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Using e-Commerce as a Tool for Change

Using e-Commerce as a Tool for Change

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New research suggests not for profits that embrace technology perform better, as ecommerce emerges as an important investment area for the sector.

By Ruby Kraner-Tucci, ProBono Australia as published in ProBono Australia 
Using ecommerce as a tool for change (original article)

We’ve all been there – a night-in, a glass of wine, a few too many clicks – and all of a sudden your third package for the week is being delivered to your door (and it’s only Tuesday).

It’s never been more convenient or accessible to purchase goods and services online from all across the world, and the ecommerce industry is booming as a result.

Australians spent a record $62.3 billion online in 2021, with 9.2 million or 80 per cent of households making a purchase, according to the latest Inside Australian Online Shopping eCommerce Industry Report 2022. Regionally, TechDay reported that digital commerce in the Asia Pacific is expected to nearly double in market size to around $2.6 trillion by 2025.

But there’s more to ecommerce than online shopping – in the for-purpose sector, it can be used as a tool to deliver positive social impact.

Sarah Britz launched social enterprise Spend With Us, Australia’s first ecommerce platform that exclusively serves regional, rural and remote communities, to support small businesses affected by the Black Summer bushfires.

Britz said the online marketplace provided a lifeline to businesses and social enterprises that were physically cut off from tourism and didn’t have the technological infrastructure to stay afloat, which has continued during COVID lockdowns and restrictions.

“A lot of [businesses] that we help really do not have any technical knowledge at all,” Britz told Pro Bono News.

“Ecommerce is going to continue to grow in scale, and if businesses don’t embrace it, they will get left out. We’ve seen so many small businesses, their sales have just risen and to get the word out and reach a wider audience, it’s been the best thing for them.”

Over the past three years in operation, Spend With Us has grown to house over 1,800 enterprises and support more than 360,000 members in its Buy From a Bush Business Facebook group, which also acts as a marketing platform.

But while she successfully created a like-minded community, Britz said the impact of cost of living surges as well as fundraising fatigue for the crises that Spend With Us was built on has been challenging.

“Fundraising fatigue is a tough one because we know that once an issue like bushfires, for example, is no longer talked about in the media, people forget. We make it our goal to talk about rural and regional areas all the time, not just when there’s droughts or floods or bushfires happening,” continued Britz.

“One of the things we’ve looked at is getting more corporates to help support us. We have a corporate gifting option, where organisations can purchase custom branded egift cards for their clients or staff. At the same time they’re doing that, they’re putting money back into rural and regional Australia. That’s made a huge difference for us.”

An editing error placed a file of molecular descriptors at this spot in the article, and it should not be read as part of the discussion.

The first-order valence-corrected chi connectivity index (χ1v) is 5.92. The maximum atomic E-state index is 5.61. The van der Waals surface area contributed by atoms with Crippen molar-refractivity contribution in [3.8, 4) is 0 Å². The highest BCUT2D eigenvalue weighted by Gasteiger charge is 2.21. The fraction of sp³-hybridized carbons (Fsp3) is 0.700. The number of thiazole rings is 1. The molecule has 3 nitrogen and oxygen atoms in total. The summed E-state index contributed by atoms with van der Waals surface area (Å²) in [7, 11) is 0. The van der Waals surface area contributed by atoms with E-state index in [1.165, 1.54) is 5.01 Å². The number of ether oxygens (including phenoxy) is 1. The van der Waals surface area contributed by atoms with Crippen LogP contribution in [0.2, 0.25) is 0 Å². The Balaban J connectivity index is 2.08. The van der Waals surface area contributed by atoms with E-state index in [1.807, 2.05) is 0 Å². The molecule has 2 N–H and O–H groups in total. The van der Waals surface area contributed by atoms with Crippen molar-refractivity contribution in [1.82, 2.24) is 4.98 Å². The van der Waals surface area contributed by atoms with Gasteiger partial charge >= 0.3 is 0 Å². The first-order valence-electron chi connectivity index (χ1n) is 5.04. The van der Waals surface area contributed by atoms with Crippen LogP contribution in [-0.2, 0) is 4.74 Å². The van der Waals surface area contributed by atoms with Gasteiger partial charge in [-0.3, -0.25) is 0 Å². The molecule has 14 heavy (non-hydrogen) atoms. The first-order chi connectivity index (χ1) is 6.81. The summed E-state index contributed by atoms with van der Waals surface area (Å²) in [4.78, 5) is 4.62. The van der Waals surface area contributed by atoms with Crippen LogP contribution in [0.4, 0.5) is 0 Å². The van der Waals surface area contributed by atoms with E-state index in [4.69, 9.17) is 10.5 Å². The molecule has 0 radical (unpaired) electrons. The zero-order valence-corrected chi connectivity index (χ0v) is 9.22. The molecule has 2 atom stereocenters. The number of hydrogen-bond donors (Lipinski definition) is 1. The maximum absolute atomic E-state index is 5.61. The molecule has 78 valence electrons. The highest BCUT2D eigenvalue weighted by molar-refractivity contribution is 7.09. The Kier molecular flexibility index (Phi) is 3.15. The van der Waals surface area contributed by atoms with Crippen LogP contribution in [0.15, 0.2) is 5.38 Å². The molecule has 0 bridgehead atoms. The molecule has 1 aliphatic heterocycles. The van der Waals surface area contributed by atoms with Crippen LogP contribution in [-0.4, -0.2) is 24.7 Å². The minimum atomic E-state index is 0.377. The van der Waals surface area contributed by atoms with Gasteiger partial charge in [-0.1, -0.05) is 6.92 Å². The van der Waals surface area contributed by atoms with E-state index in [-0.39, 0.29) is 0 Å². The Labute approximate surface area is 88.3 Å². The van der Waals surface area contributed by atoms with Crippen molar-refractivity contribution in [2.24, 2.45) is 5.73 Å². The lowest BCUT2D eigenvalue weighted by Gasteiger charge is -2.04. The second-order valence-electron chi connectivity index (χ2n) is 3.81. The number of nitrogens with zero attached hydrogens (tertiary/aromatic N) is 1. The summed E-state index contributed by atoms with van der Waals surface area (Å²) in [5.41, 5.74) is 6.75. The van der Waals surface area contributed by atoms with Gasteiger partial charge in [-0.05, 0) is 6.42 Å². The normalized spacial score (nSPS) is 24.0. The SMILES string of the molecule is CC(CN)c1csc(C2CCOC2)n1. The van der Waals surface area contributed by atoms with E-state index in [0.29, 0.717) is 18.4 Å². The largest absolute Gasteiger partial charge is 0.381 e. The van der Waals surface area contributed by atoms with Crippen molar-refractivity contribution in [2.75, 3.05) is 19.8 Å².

Tapping into the corporate market has also been the focus of Little Phil, a not for profit social enterprise (and pending B Corp) which uses emerging technology to create a transparent and simple-to-use giving platform linking donors to Australian charities.

Co-founder Mathew Sayed said corporate giving is a critical solution to safeguarding philanthropy against the current economic climate.

“Interest rates are increasing, people are spending less, cost of living is increasing – all of these things tell us that, into the next year, giving is going to decrease. It’s not a good outlook,” Sayed told Pro Bono News.

“But there is a positive side to this. Companies are still very profitable at the moment, and there’s a big movement for a company to start embracing more of a corporate social impact entity. We’re starting to see a large movement of the population either working for or by buying from companies that are starting to become sustainable or aligning themselves with sustainable development goals.

“Companies still need to spend and they need to retain their employees, and they want to do that and be impactful at the same time. These companies are looking for social enterprise partnerships, and so there is a big market for the charities that are more digitally savvy or connecting up with social enterprises, to not only sustain their revenue models, but to significantly increase them.”

Investing in and embracing technology is crucial to the performance of not for profits, according to the latest Nonprofit Trends Report, with outcomes including stronger stakeholder engagement, less staff burnout and a more positive organisational culture.

But while nearly three-quarters (74 per cent) of not for profits say digital transformation is a ‘need-to-have’ or ‘must-have’, there are significant barriers to achieving this, including budget and resource constraints.

Sayed said he similarly witnessed a “huge movement of charities wanting to digitally expand”, largely spurred on by the impact of COVID on fundraising.

One avenue of support offered to the sector is Shop & Support, an ecommerce app run by Little Phil that exclusively serves over 59,000 registered Australian charities and not for profits. The app allows millions of merchants using global ecommerce platform Shopify to donate a percentage or dollar amount from every sale post-purchase to local causes.

“Having an organisation that can link up with the ecommerce store, and that company can become a social enterprise that wants to help a specific charity, that’s pretty powerful and we’re seeing that happen more and more,” concluded Sayed.

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